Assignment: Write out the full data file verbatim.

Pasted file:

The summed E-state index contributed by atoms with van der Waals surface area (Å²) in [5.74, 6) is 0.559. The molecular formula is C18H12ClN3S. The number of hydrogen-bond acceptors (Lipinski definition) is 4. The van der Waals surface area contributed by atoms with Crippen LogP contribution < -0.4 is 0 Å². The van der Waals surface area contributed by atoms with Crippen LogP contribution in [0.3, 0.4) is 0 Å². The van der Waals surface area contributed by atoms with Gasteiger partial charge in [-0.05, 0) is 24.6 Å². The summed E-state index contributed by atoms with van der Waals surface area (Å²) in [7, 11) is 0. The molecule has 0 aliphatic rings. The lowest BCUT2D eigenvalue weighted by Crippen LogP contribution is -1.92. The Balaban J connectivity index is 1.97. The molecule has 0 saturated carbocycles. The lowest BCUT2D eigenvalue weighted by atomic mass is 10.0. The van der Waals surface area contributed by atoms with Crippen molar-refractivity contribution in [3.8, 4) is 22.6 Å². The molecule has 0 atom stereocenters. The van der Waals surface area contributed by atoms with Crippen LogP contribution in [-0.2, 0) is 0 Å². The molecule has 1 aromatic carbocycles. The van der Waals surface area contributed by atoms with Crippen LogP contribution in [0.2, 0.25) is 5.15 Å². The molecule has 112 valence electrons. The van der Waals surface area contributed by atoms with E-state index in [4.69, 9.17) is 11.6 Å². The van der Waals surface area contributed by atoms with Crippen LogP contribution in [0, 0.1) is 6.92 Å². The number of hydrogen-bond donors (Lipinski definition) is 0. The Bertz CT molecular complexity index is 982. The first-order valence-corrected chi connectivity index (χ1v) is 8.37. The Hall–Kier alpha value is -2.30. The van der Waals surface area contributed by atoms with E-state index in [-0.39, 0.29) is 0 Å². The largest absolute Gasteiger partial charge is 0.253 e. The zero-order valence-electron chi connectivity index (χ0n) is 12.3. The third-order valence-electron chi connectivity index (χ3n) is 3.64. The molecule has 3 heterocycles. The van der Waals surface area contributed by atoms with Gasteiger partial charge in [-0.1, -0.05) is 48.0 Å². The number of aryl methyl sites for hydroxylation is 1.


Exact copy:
The summed E-state index contributed by atoms with van der Waals surface area (Å²) in [5.74, 6) is 0.559. The molecular formula is C18H12ClN3S. The number of hydrogen-bond acceptors (Lipinski definition) is 4. The van der Waals surface area contributed by atoms with Crippen LogP contribution < -0.4 is 0 Å². The van der Waals surface area contributed by atoms with Crippen LogP contribution in [0.3, 0.4) is 0 Å². The van der Waals surface area contributed by atoms with Gasteiger partial charge in [-0.05, 0) is 24.6 Å². The summed E-state index contributed by atoms with van der Waals surface area (Å²) in [7, 11) is 0. The molecule has 0 aliphatic rings. The lowest BCUT2D eigenvalue weighted by Crippen LogP contribution is -1.92. The Balaban J connectivity index is 1.97. The molecule has 0 saturated carbocycles. The lowest BCUT2D eigenvalue weighted by atomic mass is 10.0. The van der Waals surface area contributed by atoms with Crippen molar-refractivity contribution in [3.8, 4) is 22.6 Å². The molecule has 0 atom stereocenters. The van der Waals surface area contributed by atoms with Crippen LogP contribution in [-0.2, 0) is 0 Å². The molecule has 1 aromatic carbocycles. The van der Waals surface area contributed by atoms with Crippen LogP contribution in [0.2, 0.25) is 5.15 Å². The molecule has 112 valence electrons. The van der Waals surface area contributed by atoms with E-state index in [4.69, 9.17) is 11.6 Å². The van der Waals surface area contributed by atoms with Crippen LogP contribution in [0, 0.1) is 6.92 Å². The number of hydrogen-bond donors (Lipinski definition) is 0. The Bertz CT molecular complexity index is 982. The first-order valence-corrected chi connectivity index (χ1v) is 8.37. The Hall–Kier alpha value is -2.30. The van der Waals surface area contributed by atoms with E-state index in [-0.39, 0.29) is 0 Å². The largest absolute Gasteiger partial charge is 0.253 e. The zero-order valence-electron chi connectivity index (χ0n) is 12.3. The third-order valence-electron chi connectivity index (χ3n) is 3.64. The molecule has 3 heterocycles. The van der Waals surface area contributed by atoms with Gasteiger partial charge in [-0.1, -0.05) is 48.0 Å². The number of aryl methyl sites for hydroxylation is 1.